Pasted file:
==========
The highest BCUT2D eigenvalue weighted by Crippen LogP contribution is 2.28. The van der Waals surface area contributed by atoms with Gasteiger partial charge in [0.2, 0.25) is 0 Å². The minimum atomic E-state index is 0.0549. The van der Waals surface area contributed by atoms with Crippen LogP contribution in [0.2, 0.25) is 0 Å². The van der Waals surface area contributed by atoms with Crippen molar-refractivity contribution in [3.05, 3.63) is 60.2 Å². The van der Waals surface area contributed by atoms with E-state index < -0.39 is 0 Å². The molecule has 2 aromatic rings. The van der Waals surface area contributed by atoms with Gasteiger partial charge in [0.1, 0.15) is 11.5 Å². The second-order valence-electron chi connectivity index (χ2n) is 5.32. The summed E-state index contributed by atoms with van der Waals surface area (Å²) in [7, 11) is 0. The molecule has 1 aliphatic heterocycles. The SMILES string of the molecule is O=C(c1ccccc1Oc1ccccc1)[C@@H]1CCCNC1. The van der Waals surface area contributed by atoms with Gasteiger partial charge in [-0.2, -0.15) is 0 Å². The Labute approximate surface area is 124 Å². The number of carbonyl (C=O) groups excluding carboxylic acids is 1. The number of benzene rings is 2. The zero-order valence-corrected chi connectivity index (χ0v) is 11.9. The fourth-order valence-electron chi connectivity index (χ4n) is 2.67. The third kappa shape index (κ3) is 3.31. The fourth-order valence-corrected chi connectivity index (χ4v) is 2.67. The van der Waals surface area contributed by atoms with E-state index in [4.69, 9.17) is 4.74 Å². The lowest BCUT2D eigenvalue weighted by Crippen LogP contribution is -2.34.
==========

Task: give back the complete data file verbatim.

The highest BCUT2D eigenvalue weighted by Crippen LogP contribution is 2.28. The van der Waals surface area contributed by atoms with Gasteiger partial charge in [0.2, 0.25) is 0 Å². The minimum atomic E-state index is 0.0549. The van der Waals surface area contributed by atoms with Crippen LogP contribution in [0.2, 0.25) is 0 Å². The van der Waals surface area contributed by atoms with Crippen molar-refractivity contribution in [3.05, 3.63) is 60.2 Å². The van der Waals surface area contributed by atoms with E-state index < -0.39 is 0 Å². The molecule has 2 aromatic rings. The van der Waals surface area contributed by atoms with Gasteiger partial charge in [0.1, 0.15) is 11.5 Å². The second-order valence-electron chi connectivity index (χ2n) is 5.32. The summed E-state index contributed by atoms with van der Waals surface area (Å²) in [7, 11) is 0. The molecule has 1 aliphatic heterocycles. The SMILES string of the molecule is O=C(c1ccccc1Oc1ccccc1)[C@@H]1CCCNC1. The van der Waals surface area contributed by atoms with Gasteiger partial charge in [-0.2, -0.15) is 0 Å². The Labute approximate surface area is 124 Å². The number of carbonyl (C=O) groups excluding carboxylic acids is 1. The number of benzene rings is 2. The zero-order valence-corrected chi connectivity index (χ0v) is 11.9. The fourth-order valence-electron chi connectivity index (χ4n) is 2.67. The third kappa shape index (κ3) is 3.31. The fourth-order valence-corrected chi connectivity index (χ4v) is 2.67. The van der Waals surface area contributed by atoms with E-state index in [4.69, 9.17) is 4.74 Å². The lowest BCUT2D eigenvalue weighted by Crippen LogP contribution is -2.34.